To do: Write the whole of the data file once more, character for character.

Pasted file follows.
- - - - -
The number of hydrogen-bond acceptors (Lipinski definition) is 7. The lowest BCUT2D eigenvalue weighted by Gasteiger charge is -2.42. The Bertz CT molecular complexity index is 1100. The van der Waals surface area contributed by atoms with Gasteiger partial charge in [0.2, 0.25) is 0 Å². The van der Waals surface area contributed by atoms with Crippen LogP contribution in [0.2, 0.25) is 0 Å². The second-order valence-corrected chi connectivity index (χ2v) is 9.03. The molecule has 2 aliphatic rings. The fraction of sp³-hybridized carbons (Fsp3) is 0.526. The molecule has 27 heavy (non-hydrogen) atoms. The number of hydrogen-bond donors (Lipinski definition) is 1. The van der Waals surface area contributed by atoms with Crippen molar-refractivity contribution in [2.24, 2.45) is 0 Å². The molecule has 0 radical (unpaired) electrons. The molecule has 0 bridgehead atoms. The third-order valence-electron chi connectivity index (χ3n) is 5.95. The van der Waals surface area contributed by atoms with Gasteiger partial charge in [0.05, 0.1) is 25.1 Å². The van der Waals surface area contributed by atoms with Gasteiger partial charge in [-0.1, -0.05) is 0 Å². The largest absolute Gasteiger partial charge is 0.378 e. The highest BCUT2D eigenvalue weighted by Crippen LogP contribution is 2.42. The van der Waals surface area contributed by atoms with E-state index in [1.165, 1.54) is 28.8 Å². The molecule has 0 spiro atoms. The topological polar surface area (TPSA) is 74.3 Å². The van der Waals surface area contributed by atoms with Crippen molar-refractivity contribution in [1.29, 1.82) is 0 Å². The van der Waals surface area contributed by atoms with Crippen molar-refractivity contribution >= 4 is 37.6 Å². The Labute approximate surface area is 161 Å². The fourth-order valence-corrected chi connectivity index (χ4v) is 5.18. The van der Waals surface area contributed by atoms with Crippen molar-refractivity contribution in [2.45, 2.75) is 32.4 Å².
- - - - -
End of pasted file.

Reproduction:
The number of hydrogen-bond acceptors (Lipinski definition) is 7. The lowest BCUT2D eigenvalue weighted by Gasteiger charge is -2.42. The Bertz CT molecular complexity index is 1100. The van der Waals surface area contributed by atoms with Gasteiger partial charge in [0.2, 0.25) is 0 Å². The van der Waals surface area contributed by atoms with Crippen LogP contribution in [0.2, 0.25) is 0 Å². The second-order valence-corrected chi connectivity index (χ2v) is 9.03. The molecule has 2 aliphatic rings. The fraction of sp³-hybridized carbons (Fsp3) is 0.526. The molecule has 27 heavy (non-hydrogen) atoms. The number of hydrogen-bond donors (Lipinski definition) is 1. The van der Waals surface area contributed by atoms with Crippen molar-refractivity contribution in [2.24, 2.45) is 0 Å². The molecule has 0 radical (unpaired) electrons. The molecule has 0 bridgehead atoms. The third-order valence-electron chi connectivity index (χ3n) is 5.95. The van der Waals surface area contributed by atoms with Gasteiger partial charge in [0.05, 0.1) is 25.1 Å². The van der Waals surface area contributed by atoms with Gasteiger partial charge in [-0.1, -0.05) is 0 Å². The largest absolute Gasteiger partial charge is 0.378 e. The highest BCUT2D eigenvalue weighted by Crippen LogP contribution is 2.42. The van der Waals surface area contributed by atoms with E-state index in [1.165, 1.54) is 28.8 Å². The molecule has 0 spiro atoms. The topological polar surface area (TPSA) is 74.3 Å². The van der Waals surface area contributed by atoms with Crippen molar-refractivity contribution in [1.29, 1.82) is 0 Å². The van der Waals surface area contributed by atoms with Crippen molar-refractivity contribution >= 4 is 37.6 Å². The Labute approximate surface area is 161 Å². The fourth-order valence-corrected chi connectivity index (χ4v) is 5.18. The van der Waals surface area contributed by atoms with Crippen molar-refractivity contribution in [2.45, 2.75) is 32.4 Å².